Lisa: So let’s say you choose me and I choose you. Then what? We teach high school Drama? Rent a little house in Des Moines and have two kids and a dog? And when the kids start school, I go back to college and become a social worker like my mother, and our kids star in their high school plays and come to New York to try to make it as actors, but they don’t make it, because even though they’re every bit as talented as we are, we raised them not to sleep with people to get parts. So eventually they come home and live with us while they dig their way out of debt. Generation after generation. On and on to the end of time.
Walter: Or… you move in with me and I don’t give up being an actor, and neither do you. We’ll just be together supporting each other while we keep trying.
Lisa: And then the part of a lifetime comes along. And you have a brilliant audition. And the part is yours if you’ll just let the director fuck you. And when you come home that night, after he’s made you feel worse than you’ve ever felt, do you say to me, “Honey. Great news. I got the part. Had to let the director fuck me and I’ll have to let him keep fucking me for a while, but I got the part and now I’m on my way to the top and I’ll take you with me.”
Walter: Not I.
Lisa: And I couldn’t either if I was in a relationship with you. But if I’m not in a relationship, in order to fulfill my dream, I think I can.
Walter: That’s not my perception of you, but… if you say so.
Lisa: I’ll think of it as a rite of passage. My sacrifice to the high priests of theatre.
Walter: And if the play flops? A second rite of passage? A third? A fourth? We both know people who sleep with whoever they think they need to sleep with, and they are not happy, not pleasant, not kind. And it doesn’t even help most of them get parts.
Lisa: That’s because most of them don’t have the talent. And I do.
Walter: I know you do.
Lisa: And so do you.
Walter: More wine?
Lisa: No, I should go.
Walter: You sure? Cold and dark and dangerous out there. Warm and sweet and lovely in here.
Lisa: I’m sure.
Walter: Then take a cab. Please? My treat.
They embrace delicately.
Lisa: Thanks, Walter. You’re a peach.
The scene over, Clare resumes her seat on the sofa while Boyd remains standing by the fire.
Boyd: I don’t buy it. I’m sorry, George, but… it’s such a tired old cliché. That you have to sleep with the director or the producer to get the part. That’s not even true. Oh maybe it happens some of the time, but I mean… I haven’t lived in New York or LA, but… I just don’t believe it.
George: You think talent wins out no matter what?
Boyd: Yeah for the most part. This is just sour grapes. They aren’t making it, so they blame it on not sleeping with the right people.
George: Is that how they come across to you?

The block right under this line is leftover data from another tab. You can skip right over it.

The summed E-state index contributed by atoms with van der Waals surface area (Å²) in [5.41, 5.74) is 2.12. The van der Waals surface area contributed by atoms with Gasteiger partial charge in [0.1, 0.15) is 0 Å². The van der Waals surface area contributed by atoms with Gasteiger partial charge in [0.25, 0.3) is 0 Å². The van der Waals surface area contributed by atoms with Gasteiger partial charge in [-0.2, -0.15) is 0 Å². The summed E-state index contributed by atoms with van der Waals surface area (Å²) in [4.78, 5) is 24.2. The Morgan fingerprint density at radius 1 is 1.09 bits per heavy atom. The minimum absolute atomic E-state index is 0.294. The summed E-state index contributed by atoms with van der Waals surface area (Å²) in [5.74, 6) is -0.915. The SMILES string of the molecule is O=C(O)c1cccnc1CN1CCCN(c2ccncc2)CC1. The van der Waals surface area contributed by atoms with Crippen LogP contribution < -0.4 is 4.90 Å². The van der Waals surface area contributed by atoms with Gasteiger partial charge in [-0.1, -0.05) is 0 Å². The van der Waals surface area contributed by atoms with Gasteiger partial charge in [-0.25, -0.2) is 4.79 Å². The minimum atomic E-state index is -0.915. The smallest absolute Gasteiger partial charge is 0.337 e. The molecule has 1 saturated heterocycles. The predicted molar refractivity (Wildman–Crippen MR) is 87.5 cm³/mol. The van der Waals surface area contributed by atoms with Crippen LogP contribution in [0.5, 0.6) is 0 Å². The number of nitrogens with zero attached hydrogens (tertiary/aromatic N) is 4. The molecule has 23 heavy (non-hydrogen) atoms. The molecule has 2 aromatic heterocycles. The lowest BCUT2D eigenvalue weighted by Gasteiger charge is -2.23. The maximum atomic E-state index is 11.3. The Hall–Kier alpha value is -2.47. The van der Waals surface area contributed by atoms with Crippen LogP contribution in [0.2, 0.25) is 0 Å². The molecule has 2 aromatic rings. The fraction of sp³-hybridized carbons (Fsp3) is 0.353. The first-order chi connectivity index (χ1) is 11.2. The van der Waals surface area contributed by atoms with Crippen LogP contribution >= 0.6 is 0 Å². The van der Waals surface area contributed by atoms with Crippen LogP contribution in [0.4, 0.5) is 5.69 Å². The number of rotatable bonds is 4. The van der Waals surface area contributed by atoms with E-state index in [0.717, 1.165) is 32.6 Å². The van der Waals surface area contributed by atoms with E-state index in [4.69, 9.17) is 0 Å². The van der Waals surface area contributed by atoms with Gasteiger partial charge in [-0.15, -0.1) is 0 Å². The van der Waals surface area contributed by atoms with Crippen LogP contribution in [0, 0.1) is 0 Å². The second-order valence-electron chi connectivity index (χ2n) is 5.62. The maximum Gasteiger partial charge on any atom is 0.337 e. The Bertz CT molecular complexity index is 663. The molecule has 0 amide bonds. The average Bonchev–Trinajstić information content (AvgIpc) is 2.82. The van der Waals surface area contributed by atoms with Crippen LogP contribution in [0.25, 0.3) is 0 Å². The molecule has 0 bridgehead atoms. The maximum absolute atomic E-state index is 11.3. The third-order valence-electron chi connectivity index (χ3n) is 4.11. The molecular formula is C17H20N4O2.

Boyd: Yeah. Couple of losers. And she’s tired of being a loser, and he’s a dweeb.
Clare: I… it feels true to me. I don’t want it to be true, but that’s not really the point. I think the point is he loves her more than he wants to be a star, and she’s not there yet and may never be. It’s the moment when they come to the great divide.
Boyd: That’s bullshit. This scene has been done a million times before. And even if it is true, who cares? That’s life. Get on with it. Quit complaining.
George: I hear what you’re saying, Boyd. That you don’t think what Lisa and Walter believe is true. But do you believe they believe it? You know what I mean? Was the scene real to you even if you don’t agree with what they think?
Boyd: Oh yeah. Felt totally real. Two people jealous of other people succeeding, so they rationalize their jealousy with the usual bullshit.
Clare, visibly upset, stands up.
Clare: (to George) I’m so sorry, but I have to go. I’ll… I’ll send you some notes.
George: (gets up) Fine. Or call me. Whatever works for you.
Boyd: We’re done? Don’t you want us to read the scene again?
George: I don’t think it’s necessary. (gives each of them a check) This is a small honorarium for helping me. Thank you so much.
Boyd: (looks at the check) Wow. Thanks. I guess this makes me a professional now.
Clare: Thank you, George. (looks at Joan) Thank you, Joan.
Joan: (to Clare) Oh sweetie, could you stay a few minutes longer? I want to show you that dress I was telling you about.
Clare: The dress? Oh yeah, that dress. Sure.
George accompanies Boyd out.
George: Thanks again, Boyd.
Boyd: No problem. And thanks for the dough. Really appreciate it.
George returns to the living room.
Clare: (to George) I’m so sorry he said what he said to you.
George: It’s fine. His response was nothing new. And as he said, he’s never been an actor in New York or Los Angeles. And he did shine a bright light on the challenge of telling the truth in a way people will accept.
Clare: Did this happen to you? It feels so real to me.
George: It did. Though I don’t think I’ve quite got the scene right yet. They really do love each other, and that has to come through or the scene won’t work.
Joan: (to George) I think you should read it with Clare. And then you’ll hear what the scene needs.
George: (looks at Clare) You up for that?
Clare: (meeting his gaze) Very much.